JACKSON, Miss. (AP) — Mississippi lawmakers are making a fresh push to have 55 elected local school superintendents appointed by school boards instead, with the Senate Education Committee approving such a bill Wednesday.
Only Democrat J.P. Wilemon, of Belmont, and Angela Hill, R-Picayune, opposed Senate Bill 2438 on a voice vote. It now moves to the full Senate for more work, and could be considered as early as Thursday.
Senate Education Committee Chairman Gray Tollison, R-Oxford, likened hiring a superintendent to hiring a football coach. He noted school districts can go anywhere to hire a winning coach, but voters have to select a superintendent from among district residents who hold a school administrator's license from the state. In some rural counties, the pool of eligible candidates can be very small.
"I can't tell you that changing these school districts from elected to appointed will change their academic performance," Tollison said. "But I think it will give them a chance."
In some cases, elected school boards and superintendents have gotten into conflicts that have contributed to the state Department of Education taking over a district. In those situations, boards could just fire an appointed superintendent.
Such a bill has been debated repeatedly in the past, but has failed. Republican leaders say they hope an increased Republican majority in the House will improve chances of passage in 2016. Gov. Phil Bryant, the Mississippi Board of Education and the Mississippi School Boards Association are among those who support the change.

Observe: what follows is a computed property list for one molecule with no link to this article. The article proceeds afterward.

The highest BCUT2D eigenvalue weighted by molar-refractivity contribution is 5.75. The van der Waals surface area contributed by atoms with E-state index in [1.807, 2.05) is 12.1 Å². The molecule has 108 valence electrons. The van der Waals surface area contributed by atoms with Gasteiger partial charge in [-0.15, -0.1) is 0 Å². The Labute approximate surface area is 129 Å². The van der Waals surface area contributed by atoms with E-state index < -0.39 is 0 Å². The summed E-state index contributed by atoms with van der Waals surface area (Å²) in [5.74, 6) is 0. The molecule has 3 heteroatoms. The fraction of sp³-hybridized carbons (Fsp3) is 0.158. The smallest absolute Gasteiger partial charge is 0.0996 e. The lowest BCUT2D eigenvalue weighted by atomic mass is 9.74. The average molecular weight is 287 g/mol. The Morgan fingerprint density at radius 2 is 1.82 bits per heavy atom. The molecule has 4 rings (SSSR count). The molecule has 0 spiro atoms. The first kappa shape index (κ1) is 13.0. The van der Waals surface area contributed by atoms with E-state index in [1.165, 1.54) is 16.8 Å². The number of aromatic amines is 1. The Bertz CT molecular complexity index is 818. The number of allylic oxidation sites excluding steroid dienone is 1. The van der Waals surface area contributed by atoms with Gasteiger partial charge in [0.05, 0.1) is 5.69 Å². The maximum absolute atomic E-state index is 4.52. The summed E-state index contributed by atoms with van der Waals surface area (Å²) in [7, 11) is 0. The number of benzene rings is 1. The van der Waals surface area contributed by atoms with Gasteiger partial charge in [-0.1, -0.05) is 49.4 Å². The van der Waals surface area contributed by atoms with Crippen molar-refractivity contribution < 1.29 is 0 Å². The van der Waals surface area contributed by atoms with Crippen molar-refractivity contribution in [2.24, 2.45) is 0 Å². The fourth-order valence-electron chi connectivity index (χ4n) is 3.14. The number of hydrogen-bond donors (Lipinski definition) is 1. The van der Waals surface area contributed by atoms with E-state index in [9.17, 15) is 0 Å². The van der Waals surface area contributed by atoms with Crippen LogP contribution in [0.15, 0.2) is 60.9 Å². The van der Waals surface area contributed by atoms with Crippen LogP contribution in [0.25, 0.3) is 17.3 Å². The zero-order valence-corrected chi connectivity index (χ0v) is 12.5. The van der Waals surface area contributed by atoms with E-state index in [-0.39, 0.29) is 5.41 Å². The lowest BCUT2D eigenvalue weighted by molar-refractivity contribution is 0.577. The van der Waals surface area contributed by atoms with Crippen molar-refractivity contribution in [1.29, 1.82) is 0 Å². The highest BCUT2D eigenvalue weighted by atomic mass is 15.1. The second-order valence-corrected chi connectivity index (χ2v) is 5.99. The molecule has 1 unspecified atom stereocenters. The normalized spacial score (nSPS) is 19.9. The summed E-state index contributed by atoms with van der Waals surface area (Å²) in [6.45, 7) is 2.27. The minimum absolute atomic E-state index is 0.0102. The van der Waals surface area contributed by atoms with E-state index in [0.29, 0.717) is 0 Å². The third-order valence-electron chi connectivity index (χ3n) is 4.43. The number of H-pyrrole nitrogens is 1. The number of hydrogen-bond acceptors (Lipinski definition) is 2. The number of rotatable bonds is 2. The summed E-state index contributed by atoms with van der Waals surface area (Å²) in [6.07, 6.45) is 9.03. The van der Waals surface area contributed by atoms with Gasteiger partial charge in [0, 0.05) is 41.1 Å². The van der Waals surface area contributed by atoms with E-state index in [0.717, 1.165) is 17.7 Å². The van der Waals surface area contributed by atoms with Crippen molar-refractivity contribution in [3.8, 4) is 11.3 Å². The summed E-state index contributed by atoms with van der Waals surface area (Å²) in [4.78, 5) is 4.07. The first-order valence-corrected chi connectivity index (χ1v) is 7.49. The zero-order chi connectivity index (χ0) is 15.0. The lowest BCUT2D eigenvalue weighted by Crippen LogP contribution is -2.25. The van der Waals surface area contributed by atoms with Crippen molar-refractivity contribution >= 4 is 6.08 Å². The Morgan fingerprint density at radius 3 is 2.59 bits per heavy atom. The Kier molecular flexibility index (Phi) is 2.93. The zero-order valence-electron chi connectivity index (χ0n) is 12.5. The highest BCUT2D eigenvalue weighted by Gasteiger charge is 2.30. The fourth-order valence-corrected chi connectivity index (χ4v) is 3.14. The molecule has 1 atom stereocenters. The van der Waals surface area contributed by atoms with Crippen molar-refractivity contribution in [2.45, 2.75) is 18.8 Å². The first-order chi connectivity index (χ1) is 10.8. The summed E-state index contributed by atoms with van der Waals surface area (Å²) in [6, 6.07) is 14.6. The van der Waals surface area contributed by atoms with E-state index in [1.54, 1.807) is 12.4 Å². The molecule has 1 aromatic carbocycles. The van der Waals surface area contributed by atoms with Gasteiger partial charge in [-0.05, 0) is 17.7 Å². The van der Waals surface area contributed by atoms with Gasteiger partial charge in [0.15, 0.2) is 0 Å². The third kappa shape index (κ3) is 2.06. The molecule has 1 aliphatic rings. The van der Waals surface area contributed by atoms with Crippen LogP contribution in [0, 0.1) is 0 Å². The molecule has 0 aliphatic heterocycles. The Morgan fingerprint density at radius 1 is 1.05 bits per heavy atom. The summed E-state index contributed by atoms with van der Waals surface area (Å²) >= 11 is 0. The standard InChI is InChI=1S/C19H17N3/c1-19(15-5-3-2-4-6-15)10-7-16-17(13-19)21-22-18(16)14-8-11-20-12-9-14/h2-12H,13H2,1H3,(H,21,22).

Now, superintendents from city districts are appointed, but most county district superintendents are elected every four years. That includes four of Mississippi's five largest school districts — DeSoto County, Rankin County, Madison County and Harrison County.
The measure would require that superintendents be appointed in all 144 Mississippi school districts beginning Jan. 1, 2019. However, superintendents elected before then would be allowed to serve out their term until Jan. 1, 2020, Tollison said. Boards could choose to appoint a previously elected superintendent to continue.
Wilemon said he opposed the bill in part because he feared taxpayers would pay higher salaries for appointed superintendents than elected ones.
"I haven't heard any complaints with the elected superintendents, other than at the Legislature," Wilemon said.
Hill said she'd prefer instead to see a system where residents from anywhere in the state could run for an elected superintendent. Earlier proposals have included provisions that would have allowed voters in individual counties to opt out, but the current proposal does not.
"We're going to put on our big boy pants and go straight appointed," Tollison said.
Some lawmakers also favor proposals to make all school board members in all districts elected, in part to increase public accountability for tax increases. Now, many city districts appoint some or all members. Tollison's bill doesn't alter that.